Please don't change common names when you change scientific names

It’s helpful that the database editors and Tiarella author provide their contact e-mails. I sent this to all three:

Guy Nesom replied with:

Not sure if this is now off-topic, but it’s always worth contacting the sources if possible.


So Guy himself may have entered those common names into the database? He at least appears to think those names are appropriate.

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Well, in theory you should be able to have Strawberry Bush AND Hearts A-Bursting as common names, because you can have more than one. I think it’s a shame to remove names like that in pursuit of some common name purity since there isn’t any standard for common names, they are just fluid linguistic entities. and hearts a burstin’ is just a neat name.

As for these common names, it appears Guy Nesom created them? Is that considered notable enough for iNat inclusion? It seems sketchy for me to transition widely known species to a new common name based on something like this. I don’t have a problem with it being on the list of common names, but i don’t think it should be the primary one given this origin.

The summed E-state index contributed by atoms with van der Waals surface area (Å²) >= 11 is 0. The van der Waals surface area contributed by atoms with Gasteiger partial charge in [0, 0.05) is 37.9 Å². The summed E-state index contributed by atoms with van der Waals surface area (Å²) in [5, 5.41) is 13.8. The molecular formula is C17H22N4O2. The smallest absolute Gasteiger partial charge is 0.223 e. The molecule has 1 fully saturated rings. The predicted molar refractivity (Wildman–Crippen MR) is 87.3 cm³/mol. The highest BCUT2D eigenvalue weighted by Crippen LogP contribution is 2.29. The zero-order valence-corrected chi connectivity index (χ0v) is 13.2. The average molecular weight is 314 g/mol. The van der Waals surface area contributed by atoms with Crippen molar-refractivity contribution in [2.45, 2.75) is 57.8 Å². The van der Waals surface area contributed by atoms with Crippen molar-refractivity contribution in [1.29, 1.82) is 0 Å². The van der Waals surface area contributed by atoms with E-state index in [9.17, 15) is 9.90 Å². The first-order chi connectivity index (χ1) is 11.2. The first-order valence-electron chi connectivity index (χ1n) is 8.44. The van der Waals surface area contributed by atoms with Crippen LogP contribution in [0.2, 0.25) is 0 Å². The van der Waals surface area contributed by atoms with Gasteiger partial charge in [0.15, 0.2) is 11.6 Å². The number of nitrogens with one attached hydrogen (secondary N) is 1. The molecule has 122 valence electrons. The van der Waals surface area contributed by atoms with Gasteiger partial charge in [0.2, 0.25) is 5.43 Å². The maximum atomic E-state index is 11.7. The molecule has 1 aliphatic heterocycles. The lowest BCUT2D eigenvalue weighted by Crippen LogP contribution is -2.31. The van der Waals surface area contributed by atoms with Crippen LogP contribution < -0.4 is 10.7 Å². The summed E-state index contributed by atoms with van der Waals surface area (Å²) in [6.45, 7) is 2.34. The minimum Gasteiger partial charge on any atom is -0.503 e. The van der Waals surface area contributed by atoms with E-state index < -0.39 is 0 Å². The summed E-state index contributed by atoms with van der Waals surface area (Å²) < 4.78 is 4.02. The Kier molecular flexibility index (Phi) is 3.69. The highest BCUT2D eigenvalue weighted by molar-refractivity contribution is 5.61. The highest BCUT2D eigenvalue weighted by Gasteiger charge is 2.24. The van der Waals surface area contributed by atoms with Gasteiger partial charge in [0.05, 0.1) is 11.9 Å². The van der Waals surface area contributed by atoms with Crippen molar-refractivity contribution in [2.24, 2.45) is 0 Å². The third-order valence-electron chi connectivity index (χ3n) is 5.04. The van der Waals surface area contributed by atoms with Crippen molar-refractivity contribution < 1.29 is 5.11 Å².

How about the folks who want to participate in determining the primary common name for these species play virtual rock/paper/scissors? There’s no other mechanism to come to an agreement on issues like this as there is no iNat policy to evaluate at what point a vernacular name is widely used enough to be considered here on iNat.

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I think based on the reply, it’s not clear whether author or editors changed the common name. What is clear, at least from the taxon split is:


Which I think leads to two other questions:

  1. Why did your T. cordifolia automatically become T. stolonifera? (Maybe I’m misreading the thread)
  2. Why don’t taxonomists just keep the old common name of “Heartleaf Foamflower” for all four: T. cordifolia, T. stolonifera, T. austrina, T. nautila for the new splits rather than creating a new common name for the new species?

That policy is really for people making up names just for iNat. If a paper is used to describe new species, and the author(s) suggest new common names for those new species, it seems OK to me to add on iNat if we’re following that paper. If there are issues with a specific paper and/or its names, then that discussion should be had on a taxon flag.